The clock is ticking on South Africa (cont.)
FIFA, frankly, has no option but to pay, and is being increasingly squeezed. As the project leader in one other venue told me: "At first we accepted everything from the great god in Zurich. But not anymore. Now, we have learned to say 'no' to FIFA."
The first test of both South Africa's ability to meet the construction and overall deadlines comes in June with the eight-team Confederations Cup. Suddenly, time is starting to run away with the project. Valcke, on a fact-finding mission of his own for FIFA in November, realized as much, almost with a sense of shock.
"Suddenly we find ourselves just six months away from Confederations Cup and 18 months from the World Cup itself," he says. "So now the preparation time is almost over and we are entering into the implementation and delivery phase of these two events. We are working closely with the local organizing committee and the government -- the current one and the next one to follow the forthcoming elections -- so I can say we are ready.
"The Confederations Cup is a test event but an important event also because we will have the best teams in the world and it will give us a chance to check the structures and all the people from all sides, locally and from FIFA. That will give us a road map of where we have to improve and what we may have to change."
The Cup will also provide a first challenge for the security strategy developed by the charismatic police commissioner Andre Pruis. This will, in some ways, be a misleading test because foreign fans will not turn up in the droves expected -- credit crunch permitting -- a year later. The Confederations Cup will be a local event in crowd terms; indeed, it will be such a local event that Jordaan and his team are concerned that South African supporters will not turn out in the required numbers for all the matches and that television will show an embarrassing number of empty seats around the world.
Pruis, of course, is not concerned about that. His priority is dealing with the consequences of the fan influx which will engulf South Africa in 2010. At least, to his satisfaction, the government has not stinted in handing him the necessary money and increased manpower.
"We have 175,420 police service members and will have around 200,000 by 2010, plus a reserve of 70,000 who can always be called on," Pruis says. "We will also have 400 new mobile camera systems to assist with our command and control strategy. Another advantage we have is that, ahead of an event, you know a number of factors about places which can be flash points such as airports, rail stations, hotels and stadia."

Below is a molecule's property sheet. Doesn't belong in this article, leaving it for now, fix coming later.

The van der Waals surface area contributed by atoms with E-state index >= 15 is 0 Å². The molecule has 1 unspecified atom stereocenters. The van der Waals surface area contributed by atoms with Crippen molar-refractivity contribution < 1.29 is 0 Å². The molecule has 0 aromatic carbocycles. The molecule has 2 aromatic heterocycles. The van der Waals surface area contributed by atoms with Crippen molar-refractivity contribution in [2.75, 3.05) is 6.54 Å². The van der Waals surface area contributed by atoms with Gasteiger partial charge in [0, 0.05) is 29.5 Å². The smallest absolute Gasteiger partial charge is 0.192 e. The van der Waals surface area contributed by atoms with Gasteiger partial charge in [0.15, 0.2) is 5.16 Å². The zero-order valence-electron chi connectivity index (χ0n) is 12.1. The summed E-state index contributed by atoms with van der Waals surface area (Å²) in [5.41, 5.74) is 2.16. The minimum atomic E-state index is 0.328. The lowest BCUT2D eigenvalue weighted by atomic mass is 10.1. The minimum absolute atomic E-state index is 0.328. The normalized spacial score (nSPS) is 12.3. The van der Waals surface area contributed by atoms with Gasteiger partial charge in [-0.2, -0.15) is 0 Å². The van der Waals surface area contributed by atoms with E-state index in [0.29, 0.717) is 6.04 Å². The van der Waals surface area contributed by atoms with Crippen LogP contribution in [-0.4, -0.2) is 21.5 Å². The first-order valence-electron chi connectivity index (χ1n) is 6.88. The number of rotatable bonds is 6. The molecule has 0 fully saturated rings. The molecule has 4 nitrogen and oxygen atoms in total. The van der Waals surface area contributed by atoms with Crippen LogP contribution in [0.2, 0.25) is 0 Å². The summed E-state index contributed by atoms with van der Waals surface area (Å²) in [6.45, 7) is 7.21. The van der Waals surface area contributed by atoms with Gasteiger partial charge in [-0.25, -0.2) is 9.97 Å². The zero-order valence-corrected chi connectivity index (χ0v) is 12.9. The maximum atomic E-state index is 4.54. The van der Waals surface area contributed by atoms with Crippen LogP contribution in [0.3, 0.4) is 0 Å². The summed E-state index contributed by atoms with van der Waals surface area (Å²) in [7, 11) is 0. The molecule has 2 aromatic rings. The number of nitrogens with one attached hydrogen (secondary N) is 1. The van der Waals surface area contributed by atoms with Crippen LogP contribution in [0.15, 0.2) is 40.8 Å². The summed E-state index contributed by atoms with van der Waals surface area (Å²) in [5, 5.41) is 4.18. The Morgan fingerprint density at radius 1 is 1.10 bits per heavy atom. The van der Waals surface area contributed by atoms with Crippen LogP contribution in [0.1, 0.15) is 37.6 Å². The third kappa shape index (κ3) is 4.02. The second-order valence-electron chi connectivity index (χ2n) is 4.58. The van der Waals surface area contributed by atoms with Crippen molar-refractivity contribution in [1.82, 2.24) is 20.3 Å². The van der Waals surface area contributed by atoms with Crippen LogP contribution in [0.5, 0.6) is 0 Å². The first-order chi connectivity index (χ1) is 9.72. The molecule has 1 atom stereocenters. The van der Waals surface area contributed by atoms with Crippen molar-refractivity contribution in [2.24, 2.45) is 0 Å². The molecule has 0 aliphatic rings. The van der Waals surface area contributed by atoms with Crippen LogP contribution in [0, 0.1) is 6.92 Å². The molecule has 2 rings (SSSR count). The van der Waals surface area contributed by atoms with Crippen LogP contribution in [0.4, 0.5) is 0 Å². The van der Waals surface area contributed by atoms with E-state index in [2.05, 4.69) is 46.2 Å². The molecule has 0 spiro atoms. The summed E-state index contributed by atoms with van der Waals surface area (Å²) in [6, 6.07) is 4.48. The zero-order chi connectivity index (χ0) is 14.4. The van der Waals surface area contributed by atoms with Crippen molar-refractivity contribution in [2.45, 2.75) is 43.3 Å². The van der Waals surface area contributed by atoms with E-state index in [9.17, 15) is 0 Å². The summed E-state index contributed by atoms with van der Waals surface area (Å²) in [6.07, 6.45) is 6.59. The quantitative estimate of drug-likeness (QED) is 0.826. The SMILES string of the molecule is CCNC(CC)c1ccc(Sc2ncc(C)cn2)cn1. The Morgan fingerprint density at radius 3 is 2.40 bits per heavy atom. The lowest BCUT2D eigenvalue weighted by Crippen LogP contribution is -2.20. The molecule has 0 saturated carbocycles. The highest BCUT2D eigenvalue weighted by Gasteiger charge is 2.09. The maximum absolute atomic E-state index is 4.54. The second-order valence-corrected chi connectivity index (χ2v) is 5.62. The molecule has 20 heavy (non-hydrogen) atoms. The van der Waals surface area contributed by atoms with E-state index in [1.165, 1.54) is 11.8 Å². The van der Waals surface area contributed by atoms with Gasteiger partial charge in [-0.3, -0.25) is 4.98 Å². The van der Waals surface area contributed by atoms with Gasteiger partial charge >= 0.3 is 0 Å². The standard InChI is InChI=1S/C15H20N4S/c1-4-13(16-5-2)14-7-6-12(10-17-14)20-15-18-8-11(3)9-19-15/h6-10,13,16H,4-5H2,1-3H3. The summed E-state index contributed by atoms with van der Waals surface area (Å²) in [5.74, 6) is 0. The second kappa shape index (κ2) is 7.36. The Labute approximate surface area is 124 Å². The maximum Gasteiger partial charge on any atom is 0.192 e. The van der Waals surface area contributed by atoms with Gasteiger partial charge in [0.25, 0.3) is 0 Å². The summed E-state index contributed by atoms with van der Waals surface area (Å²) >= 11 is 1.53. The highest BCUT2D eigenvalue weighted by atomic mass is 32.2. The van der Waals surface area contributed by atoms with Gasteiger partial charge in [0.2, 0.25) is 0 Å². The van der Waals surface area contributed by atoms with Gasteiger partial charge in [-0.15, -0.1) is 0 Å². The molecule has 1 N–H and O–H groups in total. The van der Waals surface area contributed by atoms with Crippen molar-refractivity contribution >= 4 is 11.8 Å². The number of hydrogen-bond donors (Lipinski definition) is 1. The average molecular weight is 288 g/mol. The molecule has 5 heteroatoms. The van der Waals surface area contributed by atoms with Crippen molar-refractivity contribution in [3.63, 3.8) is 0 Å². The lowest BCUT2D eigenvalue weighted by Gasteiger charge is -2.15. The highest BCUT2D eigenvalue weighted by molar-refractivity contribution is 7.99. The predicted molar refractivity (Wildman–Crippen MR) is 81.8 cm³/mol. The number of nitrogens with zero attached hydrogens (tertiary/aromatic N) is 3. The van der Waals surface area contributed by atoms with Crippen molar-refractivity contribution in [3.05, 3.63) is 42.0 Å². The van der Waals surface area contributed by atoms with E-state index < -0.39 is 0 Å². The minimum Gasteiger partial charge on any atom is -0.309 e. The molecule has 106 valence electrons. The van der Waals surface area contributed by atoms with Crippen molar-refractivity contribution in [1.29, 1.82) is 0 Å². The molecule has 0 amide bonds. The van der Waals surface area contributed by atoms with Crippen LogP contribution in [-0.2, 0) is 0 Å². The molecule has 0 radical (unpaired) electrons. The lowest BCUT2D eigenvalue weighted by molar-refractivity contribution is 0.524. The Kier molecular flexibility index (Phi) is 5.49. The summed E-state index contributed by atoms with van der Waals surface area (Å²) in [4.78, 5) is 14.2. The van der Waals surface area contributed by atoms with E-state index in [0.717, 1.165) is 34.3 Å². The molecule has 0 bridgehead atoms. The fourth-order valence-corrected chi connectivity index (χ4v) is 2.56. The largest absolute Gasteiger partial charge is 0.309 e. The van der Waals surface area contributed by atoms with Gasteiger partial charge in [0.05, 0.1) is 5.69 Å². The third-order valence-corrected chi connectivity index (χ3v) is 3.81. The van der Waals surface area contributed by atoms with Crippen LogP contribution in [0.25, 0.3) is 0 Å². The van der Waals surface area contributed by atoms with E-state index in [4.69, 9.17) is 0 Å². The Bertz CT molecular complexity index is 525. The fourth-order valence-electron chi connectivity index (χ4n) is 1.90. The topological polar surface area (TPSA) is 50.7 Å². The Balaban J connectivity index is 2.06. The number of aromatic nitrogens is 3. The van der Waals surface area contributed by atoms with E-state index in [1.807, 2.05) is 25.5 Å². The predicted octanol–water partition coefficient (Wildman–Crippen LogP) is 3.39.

Pruis will rely on significant levels of help and support from the police forces of the competing World Cup finalists. "We would like officers from those forces to deploy with our members and move around with their respective teams," he says. "A specific officer knows the 'vibe' of his fans. For instance, I may look at the situation and think it could be a serious problem whereas he will know it is really nothing to worry about. Then there are language issues and also, laws are different in different countries. One country may allow something we do not like."
The man, however, to whom Schmidt and Pruis and the rest must give way in terms of work on behalf of the cause is Jordaan himself. He led the effort to bring the finals to the Republic and events in June and July of 2010 will fulfill, for him, a vision for his nation which stretches beyond "mere" soccer.
"This World Cup is not only about stadium issues," says Jordaan. "It's about swimming pools, grass, trees, water -- improving the lives of our people. The hope and dream of this World Cup was born at FIFA Congress in Chicago in 1994. The big issue then was the increase in the number of teams at the finals from 24 to 32. When the people of the United States recently looked for hope and change, they looked to Chicago, and this spirit is one we have tried to catch in rebuilding relations in this country.
"Football has become more than just a ball game. We saw that recently when Sepp Blatter went to Palestine for the game between Palestine and Jordan and not a shot was fired that day. That is the power of football and, in South Africa, we are seeking to use that power to re-engage with the world."
This article originally appeared in the January 2009 issue of World Soccer magazine. To subscribe, click here.